The drugs were selected on the basis of the patients’ most troublesome symptoms. The most commonly targeted symptoms were physical and verbal aggression, delusions, sleep disturbances, anxiety, and depression. Only two of the 11 patients had received psychotropic drugs before the study. During the study, the most commonly administered drug was medication trazadone (Desyrel drug, Bristol-Myers Squibb), to which all but two patients responded. Quetiapine drug fumarate (Seroquel medication, Astra-Zeneca) and generic  sertraline (Zoloft tablet, Pfizer) were prescribed for these two patients, and they responded favorably.

Overall, the pharmacist-managed consultation service was well received, and treatment was efficient and successful. However, the researchers noted a few kinks in the process. One problem was the use of different terminology to describe the same symptoms. “Agitated,” they point out, can mean anything from restlessness to physical aggression, and treatment can vary correspondingly.

Caution Urged with SSRI Anti-depressants in Adults, Children

The FDA has issued a Public Health Advisory for physicians, their patients, and families and caregivers of patients about the need to monitor adults and children with depression, especially at the beginning of treatment with selective serotonin reuptake inhibitors (SSRIs) or when doses are increased or decreased. The FDA has been reviewing the results of studies in children since June 2003, after an initial report on studies of paroxetine ( Generic Paxil ®, GlaxoSmithKline) and subsequent reports …

Warning: Olanzapine Risky in Older Adults?

Olanzapine (Zyprexa canadian, Eli Lilly), an antipsychotic agent that is often used to calm elderly people with dementia, may increase the risk of strokes and death in those patients, according to a letter sent by Eli Lilly & Co. to physicians on January 15, 2004.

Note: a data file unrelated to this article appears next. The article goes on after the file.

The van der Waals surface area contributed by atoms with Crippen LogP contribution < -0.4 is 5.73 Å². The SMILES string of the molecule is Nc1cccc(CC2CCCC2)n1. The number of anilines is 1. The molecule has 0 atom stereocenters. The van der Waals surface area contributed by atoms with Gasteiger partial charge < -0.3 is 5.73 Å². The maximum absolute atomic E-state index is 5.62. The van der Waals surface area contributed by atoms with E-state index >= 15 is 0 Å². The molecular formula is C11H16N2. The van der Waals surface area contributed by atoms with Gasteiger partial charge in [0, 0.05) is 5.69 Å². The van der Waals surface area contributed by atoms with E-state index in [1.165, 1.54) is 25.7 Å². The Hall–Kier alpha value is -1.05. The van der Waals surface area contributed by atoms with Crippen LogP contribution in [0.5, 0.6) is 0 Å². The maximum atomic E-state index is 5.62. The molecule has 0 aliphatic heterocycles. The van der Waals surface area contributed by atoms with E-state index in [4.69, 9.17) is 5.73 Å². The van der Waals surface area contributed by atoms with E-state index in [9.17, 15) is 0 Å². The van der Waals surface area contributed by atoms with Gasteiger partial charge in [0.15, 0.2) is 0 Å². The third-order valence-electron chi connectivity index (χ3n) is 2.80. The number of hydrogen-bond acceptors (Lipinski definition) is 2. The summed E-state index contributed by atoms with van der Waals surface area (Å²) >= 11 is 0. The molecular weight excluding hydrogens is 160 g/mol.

The letter mentioned a “significantly higher” incidence of stroke among these patients and a higher rate of deaths of all types (3.5%) compared with a rate of 1.5% in patients receiving placebo.

Although this drug is not approved for use in elderly patients with dementia (it is indicated for people with schizophrenia and bipolar disorder), over time, olanzapine and drugs like it have become widely used in nursing homes and hospitals to treat verbal outbursts and behavior problems in older patients.

A Lilly spokesperson cautioned that the elderly patients in whom the increased risks were seen often had other serious medical problems, and it was not clear whether medication olanzapine actually played a role in the higher death rates.

Efficacy of Venlafaxine for Depression

According to recent studies comparing antidepressant treatments , more patients achieved remission, or virtual elimination, of their depression symptoms and resolution of both emotional and physical symptoms when they took venlafaxine ( Canadian Effexor ®, Wyeth) than other selective serotonin reuptake inhibitors (SSRIs) or placebo. The findings were revealed at the European College of Neuropsycho-pharmacology’s annual meeting in Prague, Czech Republic. The data were pooled after completion of more than 30 comparable, randomized, double-blind, active, drug-controlled clinical studies conducted …